Made primarily from Champagne’s primary black grapes, Pinot Noir and Meunier, Magenta’s Cuvée Supérieure Brut captures the elegant, delicate side of Champagne. It first captivates the eye with its delicate mousse and persistent streamers of tiny pinpoint bubbles. Add to this wine’s eye appeal a set of pretty aromatics along with plenty of soft round flavors that leave the mouth refreshed and we bet you will be wishing you had a case of this wine. Easy to drink, yet subtlety complex and full of flavor, the Magenta Brut comes across as a real crowd pleaser. It offers up savory scents and flavors of golden apples, apricots, currants and oven baked bread straight from the oven. Fresh, seductive in flavor, and easy to drink, the Magenta Cuvée Supérieure Brut glides easily down the thirsty throat to deliver its magic. We strongly recommend that the Magenta Brut, like all sparkling wines under pressure, be well chilled (37º F) before opening and serving. Once in the glass you will want this delightful bubbly to open slowly to reveal its subtlety and innate charm. Enjoy!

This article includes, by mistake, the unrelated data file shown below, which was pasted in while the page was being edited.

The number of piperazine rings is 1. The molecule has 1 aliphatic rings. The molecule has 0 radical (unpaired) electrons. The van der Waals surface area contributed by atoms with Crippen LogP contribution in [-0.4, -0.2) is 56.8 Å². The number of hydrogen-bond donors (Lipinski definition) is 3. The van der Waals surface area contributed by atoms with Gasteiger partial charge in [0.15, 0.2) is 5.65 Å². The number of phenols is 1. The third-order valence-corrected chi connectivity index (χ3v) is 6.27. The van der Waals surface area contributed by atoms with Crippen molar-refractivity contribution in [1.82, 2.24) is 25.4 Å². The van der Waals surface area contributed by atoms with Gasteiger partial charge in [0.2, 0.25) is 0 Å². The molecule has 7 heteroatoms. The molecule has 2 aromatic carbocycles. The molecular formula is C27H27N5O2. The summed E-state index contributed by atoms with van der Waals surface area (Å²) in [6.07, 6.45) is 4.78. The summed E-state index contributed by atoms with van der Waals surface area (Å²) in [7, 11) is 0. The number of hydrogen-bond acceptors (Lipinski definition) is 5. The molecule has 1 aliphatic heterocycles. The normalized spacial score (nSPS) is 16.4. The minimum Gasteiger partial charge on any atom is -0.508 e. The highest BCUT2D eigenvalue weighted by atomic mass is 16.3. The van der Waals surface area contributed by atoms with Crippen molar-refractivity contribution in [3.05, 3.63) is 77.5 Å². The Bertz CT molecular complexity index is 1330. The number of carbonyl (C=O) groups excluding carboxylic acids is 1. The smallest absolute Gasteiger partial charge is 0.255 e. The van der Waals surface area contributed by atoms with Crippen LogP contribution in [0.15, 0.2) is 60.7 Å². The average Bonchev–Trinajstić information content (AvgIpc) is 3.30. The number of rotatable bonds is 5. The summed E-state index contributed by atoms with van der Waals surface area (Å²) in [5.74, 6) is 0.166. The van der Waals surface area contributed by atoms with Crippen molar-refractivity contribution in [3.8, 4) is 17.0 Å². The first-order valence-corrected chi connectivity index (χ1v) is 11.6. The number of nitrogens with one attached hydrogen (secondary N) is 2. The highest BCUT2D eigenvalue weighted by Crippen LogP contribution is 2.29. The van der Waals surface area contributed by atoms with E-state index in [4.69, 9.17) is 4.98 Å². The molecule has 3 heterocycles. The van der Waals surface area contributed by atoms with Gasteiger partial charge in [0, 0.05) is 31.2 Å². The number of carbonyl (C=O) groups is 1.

Champagne has been called the “The Belle of Ball” and “Magic in a Bottle” for its propensity for appearing at parties and celebrations, and to any celebration Magenta’s Cuvée Supérieure Brut will provide the ideal companion. Consequently, the Magenta Brut makes a splendid aperitif or an exceptional “opening act” to any special occasion. In short, we can think of very few ways we would rather spend an evening than with an unending supply of Magenta Brut in our glasses. What more could one ask than to sip this wine the whole night through? How about some food to accompany the Champagne! Champagne pairs splendidly with smoked salmon or gravlax with capers, onion, cucumber and a soft spread of cheese. Wild caught salmon, cooked in white wine, fresh lemon, butter, and thin slices of sautéed onion, makes a first rate paring, as salmon and Champagne seem to have an affinity for one another. Canapés, creamy cow’s milk cheeses, and salty foods provide other satisfying accompaniments to most Brut Champagnes. Crab and Lobster make our list of top accompaniments, too. Poultry and light fruit and vegetable medleys offer additional choices. Although fine Brut Champagne (truly dry Champagne) can be enjoyed at any time, it is unquestionably at its best before or with a meal, not afterwards or with dessert. Waiting to serve Brut Champagne at the end of an evening or celebration is the primary reason that some people say they don’t like Champagne. Sweet or sugary concoctions tend to throw Brut Champagnes off balance, so we suggest enjoying the Magenta Cuvée Supérieure Brut and all dry bubbly while the night is young. Salut!